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Novelist Jessie Burton Reflects on Formative Books and Personal Literary Escapes

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In a recent interview, renowned novelist Jessie Burton shared insights into her early reading experiences, influential books, and comforting literary choices. The author, known for her bestselling debut novel “The Miniaturist,” discussed the books that shaped her as a reader and writer.

Burton reminisced about her earliest reading memory, where her father would read Winnie-the-Pooh to her, skillfully bringing the characters to life with distinct voices. As a child, she discovered Alison Uttley’s “A Traveller in Time,” a captivating story about time travel and historical intrigue, which sparked her imagination and made her believe in the possibility of crossing through time.

During her teenage years, Burton was profoundly impacted by Daphne du Maurier’s “Rebecca.” She vividly recalls the eerie atmosphere of the book and the unforgettable character of Mrs. Danvers, which taught her about the complexity of human nature and the allure of secretive behavior.

Claire Tomalin’s biographical works, particularly “Mrs. Jordan’s Profession” and her portrait of Jane Austen, left a lasting impression on Burton. Tomalin’s ability to breathe life into historical figures inspired her and deepened her understanding of the human condition.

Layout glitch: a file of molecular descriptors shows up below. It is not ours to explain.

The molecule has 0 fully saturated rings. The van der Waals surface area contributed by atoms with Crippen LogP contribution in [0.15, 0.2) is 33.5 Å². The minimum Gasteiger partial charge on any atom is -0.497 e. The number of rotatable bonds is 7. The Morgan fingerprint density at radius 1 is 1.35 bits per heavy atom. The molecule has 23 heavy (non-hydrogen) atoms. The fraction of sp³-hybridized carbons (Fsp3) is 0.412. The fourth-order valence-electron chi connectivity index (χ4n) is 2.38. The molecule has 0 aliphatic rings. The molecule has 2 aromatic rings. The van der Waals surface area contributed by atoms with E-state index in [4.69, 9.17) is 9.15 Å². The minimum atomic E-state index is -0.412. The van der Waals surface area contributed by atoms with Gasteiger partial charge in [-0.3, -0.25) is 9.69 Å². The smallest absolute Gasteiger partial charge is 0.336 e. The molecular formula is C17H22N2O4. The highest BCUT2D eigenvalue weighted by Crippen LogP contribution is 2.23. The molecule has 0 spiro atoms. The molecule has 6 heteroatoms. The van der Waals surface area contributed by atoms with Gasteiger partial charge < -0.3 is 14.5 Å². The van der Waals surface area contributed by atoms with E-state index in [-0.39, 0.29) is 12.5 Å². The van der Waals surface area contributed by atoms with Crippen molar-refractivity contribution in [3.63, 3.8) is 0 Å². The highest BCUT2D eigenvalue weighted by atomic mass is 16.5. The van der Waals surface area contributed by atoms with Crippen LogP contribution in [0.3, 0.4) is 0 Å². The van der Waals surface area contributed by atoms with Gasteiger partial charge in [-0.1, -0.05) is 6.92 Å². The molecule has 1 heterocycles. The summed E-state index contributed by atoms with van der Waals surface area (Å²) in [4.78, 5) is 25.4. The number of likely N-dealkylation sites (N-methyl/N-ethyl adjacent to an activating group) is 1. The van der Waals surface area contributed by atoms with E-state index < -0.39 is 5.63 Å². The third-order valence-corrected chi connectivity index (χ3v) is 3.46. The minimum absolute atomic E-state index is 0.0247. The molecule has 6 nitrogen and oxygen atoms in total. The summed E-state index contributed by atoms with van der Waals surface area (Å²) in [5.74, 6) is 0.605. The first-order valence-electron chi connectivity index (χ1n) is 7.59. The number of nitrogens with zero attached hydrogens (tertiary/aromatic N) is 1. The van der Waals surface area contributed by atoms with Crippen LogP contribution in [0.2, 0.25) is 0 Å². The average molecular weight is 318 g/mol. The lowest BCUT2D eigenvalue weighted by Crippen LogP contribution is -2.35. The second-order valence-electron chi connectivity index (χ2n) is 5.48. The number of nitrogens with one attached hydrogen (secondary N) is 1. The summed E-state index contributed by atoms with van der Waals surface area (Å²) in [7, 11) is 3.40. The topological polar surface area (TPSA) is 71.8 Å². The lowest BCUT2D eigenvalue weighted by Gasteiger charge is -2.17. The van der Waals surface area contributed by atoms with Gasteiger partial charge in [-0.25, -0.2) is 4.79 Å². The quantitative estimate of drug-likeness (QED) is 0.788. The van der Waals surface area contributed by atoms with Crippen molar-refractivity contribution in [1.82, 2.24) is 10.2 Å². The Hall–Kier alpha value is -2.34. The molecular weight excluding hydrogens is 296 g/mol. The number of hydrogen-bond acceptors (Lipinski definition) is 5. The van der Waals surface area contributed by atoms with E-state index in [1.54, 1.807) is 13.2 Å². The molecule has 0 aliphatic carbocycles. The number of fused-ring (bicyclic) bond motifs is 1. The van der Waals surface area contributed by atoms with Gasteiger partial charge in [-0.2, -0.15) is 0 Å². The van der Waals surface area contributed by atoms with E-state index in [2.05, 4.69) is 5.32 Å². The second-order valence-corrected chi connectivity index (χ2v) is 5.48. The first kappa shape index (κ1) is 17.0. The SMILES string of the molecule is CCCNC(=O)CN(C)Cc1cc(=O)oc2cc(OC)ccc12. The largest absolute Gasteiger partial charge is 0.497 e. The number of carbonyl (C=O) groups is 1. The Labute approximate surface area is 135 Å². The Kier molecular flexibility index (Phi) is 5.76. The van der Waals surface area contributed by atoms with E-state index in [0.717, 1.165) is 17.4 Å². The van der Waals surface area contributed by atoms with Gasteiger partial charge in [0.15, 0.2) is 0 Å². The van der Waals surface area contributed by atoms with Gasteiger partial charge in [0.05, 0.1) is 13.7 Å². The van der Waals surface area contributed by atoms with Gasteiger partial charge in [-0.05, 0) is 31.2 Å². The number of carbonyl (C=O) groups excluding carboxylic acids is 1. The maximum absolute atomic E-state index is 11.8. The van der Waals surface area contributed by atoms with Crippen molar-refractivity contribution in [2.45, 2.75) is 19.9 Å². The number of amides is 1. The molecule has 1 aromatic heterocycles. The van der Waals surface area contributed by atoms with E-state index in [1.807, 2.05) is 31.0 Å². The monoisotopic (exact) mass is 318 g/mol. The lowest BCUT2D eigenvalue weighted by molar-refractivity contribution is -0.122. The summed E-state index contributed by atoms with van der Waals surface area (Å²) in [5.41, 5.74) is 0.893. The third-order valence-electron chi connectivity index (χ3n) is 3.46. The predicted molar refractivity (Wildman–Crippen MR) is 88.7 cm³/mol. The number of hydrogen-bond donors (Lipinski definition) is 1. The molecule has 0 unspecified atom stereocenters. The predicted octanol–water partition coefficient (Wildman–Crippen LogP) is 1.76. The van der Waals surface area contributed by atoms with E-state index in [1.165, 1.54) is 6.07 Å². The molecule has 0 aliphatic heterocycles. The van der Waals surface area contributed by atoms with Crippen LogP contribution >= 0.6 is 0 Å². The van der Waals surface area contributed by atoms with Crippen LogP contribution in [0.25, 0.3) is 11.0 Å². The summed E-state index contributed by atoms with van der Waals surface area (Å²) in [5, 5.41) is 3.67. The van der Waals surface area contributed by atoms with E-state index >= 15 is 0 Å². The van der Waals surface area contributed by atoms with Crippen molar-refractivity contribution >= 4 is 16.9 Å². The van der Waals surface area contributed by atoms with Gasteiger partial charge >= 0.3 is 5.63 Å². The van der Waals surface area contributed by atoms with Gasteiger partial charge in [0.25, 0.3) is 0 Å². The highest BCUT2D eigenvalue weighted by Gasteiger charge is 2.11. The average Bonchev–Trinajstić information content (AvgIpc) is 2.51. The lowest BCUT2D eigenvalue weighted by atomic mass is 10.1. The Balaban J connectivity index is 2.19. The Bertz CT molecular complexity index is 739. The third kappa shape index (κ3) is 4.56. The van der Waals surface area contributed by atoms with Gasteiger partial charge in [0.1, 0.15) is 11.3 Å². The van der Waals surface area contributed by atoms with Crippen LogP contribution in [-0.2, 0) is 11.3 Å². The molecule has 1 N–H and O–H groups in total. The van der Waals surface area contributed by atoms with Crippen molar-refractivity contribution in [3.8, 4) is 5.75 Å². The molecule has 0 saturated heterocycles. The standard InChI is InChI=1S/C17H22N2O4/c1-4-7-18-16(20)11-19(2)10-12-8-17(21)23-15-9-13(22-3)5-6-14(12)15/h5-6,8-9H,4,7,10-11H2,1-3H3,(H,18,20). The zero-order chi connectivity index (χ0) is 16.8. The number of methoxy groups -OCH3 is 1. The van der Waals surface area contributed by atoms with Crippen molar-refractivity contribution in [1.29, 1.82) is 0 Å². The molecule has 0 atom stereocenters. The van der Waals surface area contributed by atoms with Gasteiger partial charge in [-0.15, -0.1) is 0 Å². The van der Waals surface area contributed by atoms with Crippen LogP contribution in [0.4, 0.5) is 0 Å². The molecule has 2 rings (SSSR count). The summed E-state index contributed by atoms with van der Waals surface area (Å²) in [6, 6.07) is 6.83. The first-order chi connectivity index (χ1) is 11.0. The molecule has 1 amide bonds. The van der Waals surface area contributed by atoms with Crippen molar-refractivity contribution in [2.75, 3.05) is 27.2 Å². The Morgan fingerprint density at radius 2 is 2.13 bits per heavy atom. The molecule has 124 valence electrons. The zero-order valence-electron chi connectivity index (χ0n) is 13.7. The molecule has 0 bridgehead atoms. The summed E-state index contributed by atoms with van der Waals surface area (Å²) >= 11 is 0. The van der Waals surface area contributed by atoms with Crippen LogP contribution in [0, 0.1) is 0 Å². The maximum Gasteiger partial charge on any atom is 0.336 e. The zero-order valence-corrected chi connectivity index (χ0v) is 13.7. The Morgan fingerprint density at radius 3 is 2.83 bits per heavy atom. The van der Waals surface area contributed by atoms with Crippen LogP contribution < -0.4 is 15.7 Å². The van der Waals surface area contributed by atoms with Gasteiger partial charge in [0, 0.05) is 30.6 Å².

Roald Dahl’s imaginative and fun-filled stories also had a profound influence on Burton. His books, such as “Matilda” and “Fantastic Mr. Fox,” made writing seem accessible and enjoyable, instilling a desire to create stories that felt more real than life itself.

As a mother, Burton found solace and resonance in Rachel Cusk’s “A Life’s Work,” a candid and compassionate exploration of early motherhood. The book provided her with truthful and insightful perspectives on the complexities and wonders of becoming a mother.

Siri Hustvedt’s “What I Loved” became a cherished book for Burton. Its exploration of family, love, loss, and renewal resonated deeply, and she treasures it as a gift received after a performance in her twenties.

Burton also discussed books she couldn’t read again, such as Gwendoline Riley’s “My Phantoms,” which exposed the raw truth behind human interactions, and Penelope Mortimer’s “Saturday Lunch with the Brownings,” a collection of short stories that delves into the darkness and challenges faced by women in a hypocritical society.

Currently, Burton is engrossed in Amy Key’s “Arrangements in Blue,” a memoir that challenges societal norms and focuses on building a fulfilling life without conforming to conventional ideas of success or romantic love.

Lastly, Burton expressed her ultimate comfort read: Hilary Mantel’s “Wolf Hall.” She praised Mantel’s masterful storytelling, attention to detail, and love for language. The book holds a special place in Burton’s heart and serves as a source of inspiration, resilience, and solace during times of anxiety or sadness.

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